Harry Reid and his fellow Democrats claim that the cost of the Senate's health care bill is $849 billion over the first ten years. But, as Jeffrey Anderson pointed out in the New York Post on Friday, they get this figure by using "the same accounting trick as past versions: 99 percent of the costs don't kick in until the fifth year of that "10-year" period. The true 10-year costs are well over twice what Reid's advertising: $1.8 trillion."
But it gets even worse. The CBO doesn't say that these would be the bill's total costs. Rather, these would merely be the gross costs of the bill's "expansions in insurance coverage." The CBO shows that there are many other costs in the bill as well, including spending related to the CLASS Act, risk-adjustment payments, funding for the government-run "public option" (not a cent of which is included in the figure for "expansions in insurance coverage"), and other new federal spending.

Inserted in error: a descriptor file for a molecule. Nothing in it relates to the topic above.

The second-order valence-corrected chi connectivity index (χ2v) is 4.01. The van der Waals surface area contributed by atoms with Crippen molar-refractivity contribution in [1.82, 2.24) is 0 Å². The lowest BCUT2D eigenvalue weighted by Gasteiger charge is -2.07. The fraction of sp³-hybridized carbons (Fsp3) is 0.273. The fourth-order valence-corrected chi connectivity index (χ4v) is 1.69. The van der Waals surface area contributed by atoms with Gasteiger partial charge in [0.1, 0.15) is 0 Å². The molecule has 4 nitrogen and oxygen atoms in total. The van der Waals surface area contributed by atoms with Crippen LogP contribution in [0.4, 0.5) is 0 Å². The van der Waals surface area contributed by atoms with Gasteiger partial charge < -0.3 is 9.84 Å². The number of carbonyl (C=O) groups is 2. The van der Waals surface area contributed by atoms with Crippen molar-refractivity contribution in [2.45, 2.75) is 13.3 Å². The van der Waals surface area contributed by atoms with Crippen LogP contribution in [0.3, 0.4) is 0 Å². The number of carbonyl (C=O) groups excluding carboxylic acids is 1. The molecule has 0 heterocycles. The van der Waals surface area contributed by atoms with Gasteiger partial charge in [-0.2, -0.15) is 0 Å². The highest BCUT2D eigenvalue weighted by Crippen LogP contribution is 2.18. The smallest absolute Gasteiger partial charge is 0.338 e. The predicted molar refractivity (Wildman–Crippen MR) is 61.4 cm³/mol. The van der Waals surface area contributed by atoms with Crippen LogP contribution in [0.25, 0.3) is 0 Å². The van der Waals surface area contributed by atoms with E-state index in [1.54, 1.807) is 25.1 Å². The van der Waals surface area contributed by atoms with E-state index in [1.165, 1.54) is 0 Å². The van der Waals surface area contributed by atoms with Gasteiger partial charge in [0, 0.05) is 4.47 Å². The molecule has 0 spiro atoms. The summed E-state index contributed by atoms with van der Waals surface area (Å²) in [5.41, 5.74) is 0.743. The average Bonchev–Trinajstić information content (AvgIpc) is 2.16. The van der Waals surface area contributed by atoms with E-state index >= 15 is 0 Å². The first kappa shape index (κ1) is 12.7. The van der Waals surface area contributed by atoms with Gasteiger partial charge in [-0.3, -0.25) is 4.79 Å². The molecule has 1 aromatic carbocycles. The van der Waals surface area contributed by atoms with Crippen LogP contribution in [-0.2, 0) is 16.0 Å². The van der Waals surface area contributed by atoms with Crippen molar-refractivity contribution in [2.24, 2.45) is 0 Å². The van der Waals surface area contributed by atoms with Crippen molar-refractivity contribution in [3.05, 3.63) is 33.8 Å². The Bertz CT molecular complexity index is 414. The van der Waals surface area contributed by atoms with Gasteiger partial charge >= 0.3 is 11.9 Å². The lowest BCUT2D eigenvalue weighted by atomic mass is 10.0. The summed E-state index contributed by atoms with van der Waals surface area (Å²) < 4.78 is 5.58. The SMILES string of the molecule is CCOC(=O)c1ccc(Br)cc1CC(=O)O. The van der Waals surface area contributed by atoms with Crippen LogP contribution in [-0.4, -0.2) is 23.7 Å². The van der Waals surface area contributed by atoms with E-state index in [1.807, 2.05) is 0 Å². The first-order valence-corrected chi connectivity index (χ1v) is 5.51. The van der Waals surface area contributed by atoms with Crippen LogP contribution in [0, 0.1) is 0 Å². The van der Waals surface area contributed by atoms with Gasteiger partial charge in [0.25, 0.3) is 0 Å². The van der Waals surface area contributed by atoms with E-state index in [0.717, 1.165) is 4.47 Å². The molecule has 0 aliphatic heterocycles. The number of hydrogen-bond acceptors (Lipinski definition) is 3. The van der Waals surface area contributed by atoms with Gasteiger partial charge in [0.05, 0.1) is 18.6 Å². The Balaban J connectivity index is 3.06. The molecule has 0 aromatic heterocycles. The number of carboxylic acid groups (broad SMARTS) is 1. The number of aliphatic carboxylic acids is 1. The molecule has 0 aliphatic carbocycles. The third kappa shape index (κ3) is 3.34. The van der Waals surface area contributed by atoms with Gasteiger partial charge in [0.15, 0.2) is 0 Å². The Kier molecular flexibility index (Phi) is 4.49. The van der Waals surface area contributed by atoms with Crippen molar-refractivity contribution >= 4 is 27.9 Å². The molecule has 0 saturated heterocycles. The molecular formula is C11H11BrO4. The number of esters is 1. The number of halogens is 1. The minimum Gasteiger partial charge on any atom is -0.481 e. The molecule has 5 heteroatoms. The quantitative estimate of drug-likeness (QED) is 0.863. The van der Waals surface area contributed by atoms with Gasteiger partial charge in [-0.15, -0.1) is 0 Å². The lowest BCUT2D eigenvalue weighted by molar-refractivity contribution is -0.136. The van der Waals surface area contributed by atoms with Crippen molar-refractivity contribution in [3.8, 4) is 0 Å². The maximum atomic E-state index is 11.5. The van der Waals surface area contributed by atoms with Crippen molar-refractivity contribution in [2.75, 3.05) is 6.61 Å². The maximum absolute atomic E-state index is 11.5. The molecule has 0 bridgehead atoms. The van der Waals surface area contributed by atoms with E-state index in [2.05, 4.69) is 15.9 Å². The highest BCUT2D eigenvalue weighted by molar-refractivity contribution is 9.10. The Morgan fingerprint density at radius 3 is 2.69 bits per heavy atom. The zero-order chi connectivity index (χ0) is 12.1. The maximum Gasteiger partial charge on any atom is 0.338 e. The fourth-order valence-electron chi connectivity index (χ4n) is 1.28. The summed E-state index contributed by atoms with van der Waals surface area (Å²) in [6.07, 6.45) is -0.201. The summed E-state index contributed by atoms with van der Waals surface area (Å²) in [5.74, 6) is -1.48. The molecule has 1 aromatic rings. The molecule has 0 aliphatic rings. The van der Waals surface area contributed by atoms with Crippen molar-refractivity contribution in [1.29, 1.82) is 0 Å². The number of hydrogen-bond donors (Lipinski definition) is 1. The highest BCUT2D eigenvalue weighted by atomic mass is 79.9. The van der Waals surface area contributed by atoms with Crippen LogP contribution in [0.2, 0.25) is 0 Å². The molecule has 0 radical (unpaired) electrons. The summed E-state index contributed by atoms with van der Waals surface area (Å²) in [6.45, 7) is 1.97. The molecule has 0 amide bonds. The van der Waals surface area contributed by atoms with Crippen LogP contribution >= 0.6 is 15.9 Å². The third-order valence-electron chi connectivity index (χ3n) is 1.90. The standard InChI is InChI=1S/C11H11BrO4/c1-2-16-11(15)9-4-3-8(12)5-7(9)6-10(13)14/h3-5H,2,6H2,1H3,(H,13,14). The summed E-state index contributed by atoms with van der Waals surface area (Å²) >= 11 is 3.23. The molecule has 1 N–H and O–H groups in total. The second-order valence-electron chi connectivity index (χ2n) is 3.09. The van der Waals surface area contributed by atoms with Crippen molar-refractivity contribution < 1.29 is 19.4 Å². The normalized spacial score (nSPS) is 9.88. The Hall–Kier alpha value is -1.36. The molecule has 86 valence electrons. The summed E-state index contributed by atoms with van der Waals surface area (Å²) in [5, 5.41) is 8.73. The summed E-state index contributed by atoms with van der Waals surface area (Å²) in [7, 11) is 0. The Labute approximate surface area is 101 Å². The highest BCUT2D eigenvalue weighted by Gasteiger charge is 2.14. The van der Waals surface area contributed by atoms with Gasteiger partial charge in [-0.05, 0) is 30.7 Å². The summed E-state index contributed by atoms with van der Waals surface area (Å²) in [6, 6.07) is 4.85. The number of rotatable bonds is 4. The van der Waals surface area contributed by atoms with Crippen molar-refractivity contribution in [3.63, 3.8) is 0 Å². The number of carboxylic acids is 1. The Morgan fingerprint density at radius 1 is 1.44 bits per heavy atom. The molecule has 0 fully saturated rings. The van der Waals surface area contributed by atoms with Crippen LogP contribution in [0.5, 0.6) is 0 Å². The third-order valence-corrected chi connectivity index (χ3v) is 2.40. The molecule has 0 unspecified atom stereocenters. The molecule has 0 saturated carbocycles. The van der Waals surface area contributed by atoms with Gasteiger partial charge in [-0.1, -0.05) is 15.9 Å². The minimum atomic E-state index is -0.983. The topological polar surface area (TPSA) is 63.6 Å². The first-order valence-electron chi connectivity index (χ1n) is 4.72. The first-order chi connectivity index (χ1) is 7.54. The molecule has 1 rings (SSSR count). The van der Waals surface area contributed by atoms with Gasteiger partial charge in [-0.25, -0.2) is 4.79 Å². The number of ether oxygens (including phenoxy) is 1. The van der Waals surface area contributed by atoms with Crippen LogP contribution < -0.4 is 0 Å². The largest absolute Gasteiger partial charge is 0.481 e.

Taking all of these into account, the CBO projects that the bill's total costs in its real first 10 years would be $2.5 trillion -- and that its total costs in its real first 15 years would be $4.8 trillion. And that's even without counting the "doc fix" that the Democrats plan to pass afterward.
Here's a chart Anderson made using CBO projections to show that the Senate health care bill costs $2.5 trillion during the first ten years that the program is up and running (download the PDF here)